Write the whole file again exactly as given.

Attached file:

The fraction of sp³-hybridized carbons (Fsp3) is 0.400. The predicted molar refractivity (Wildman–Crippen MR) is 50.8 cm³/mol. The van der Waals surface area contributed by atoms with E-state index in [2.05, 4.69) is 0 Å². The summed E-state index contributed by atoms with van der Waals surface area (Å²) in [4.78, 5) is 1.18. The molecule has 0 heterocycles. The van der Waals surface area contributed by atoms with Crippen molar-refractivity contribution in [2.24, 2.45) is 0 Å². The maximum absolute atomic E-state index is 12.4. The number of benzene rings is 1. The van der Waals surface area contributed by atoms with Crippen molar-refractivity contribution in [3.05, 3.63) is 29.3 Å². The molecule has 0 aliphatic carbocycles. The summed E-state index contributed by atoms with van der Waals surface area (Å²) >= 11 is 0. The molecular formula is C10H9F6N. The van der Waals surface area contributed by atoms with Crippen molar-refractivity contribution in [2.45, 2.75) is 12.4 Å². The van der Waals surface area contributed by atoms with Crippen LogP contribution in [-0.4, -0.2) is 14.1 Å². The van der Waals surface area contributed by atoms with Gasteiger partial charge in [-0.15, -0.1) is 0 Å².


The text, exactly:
The fraction of sp³-hybridized carbons (Fsp3) is 0.400. The predicted molar refractivity (Wildman–Crippen MR) is 50.8 cm³/mol. The van der Waals surface area contributed by atoms with E-state index in [2.05, 4.69) is 0 Å². The summed E-state index contributed by atoms with van der Waals surface area (Å²) in [4.78, 5) is 1.18. The molecule has 0 heterocycles. The van der Waals surface area contributed by atoms with Crippen molar-refractivity contribution in [2.24, 2.45) is 0 Å². The maximum absolute atomic E-state index is 12.4. The number of benzene rings is 1. The van der Waals surface area contributed by atoms with Crippen molar-refractivity contribution in [3.05, 3.63) is 29.3 Å². The molecule has 0 aliphatic carbocycles. The summed E-state index contributed by atoms with van der Waals surface area (Å²) >= 11 is 0. The molecular formula is C10H9F6N. The van der Waals surface area contributed by atoms with Crippen molar-refractivity contribution in [2.45, 2.75) is 12.4 Å². The van der Waals surface area contributed by atoms with Crippen LogP contribution in [-0.4, -0.2) is 14.1 Å². The van der Waals surface area contributed by atoms with Gasteiger partial charge in [-0.15, -0.1) is 0 Å².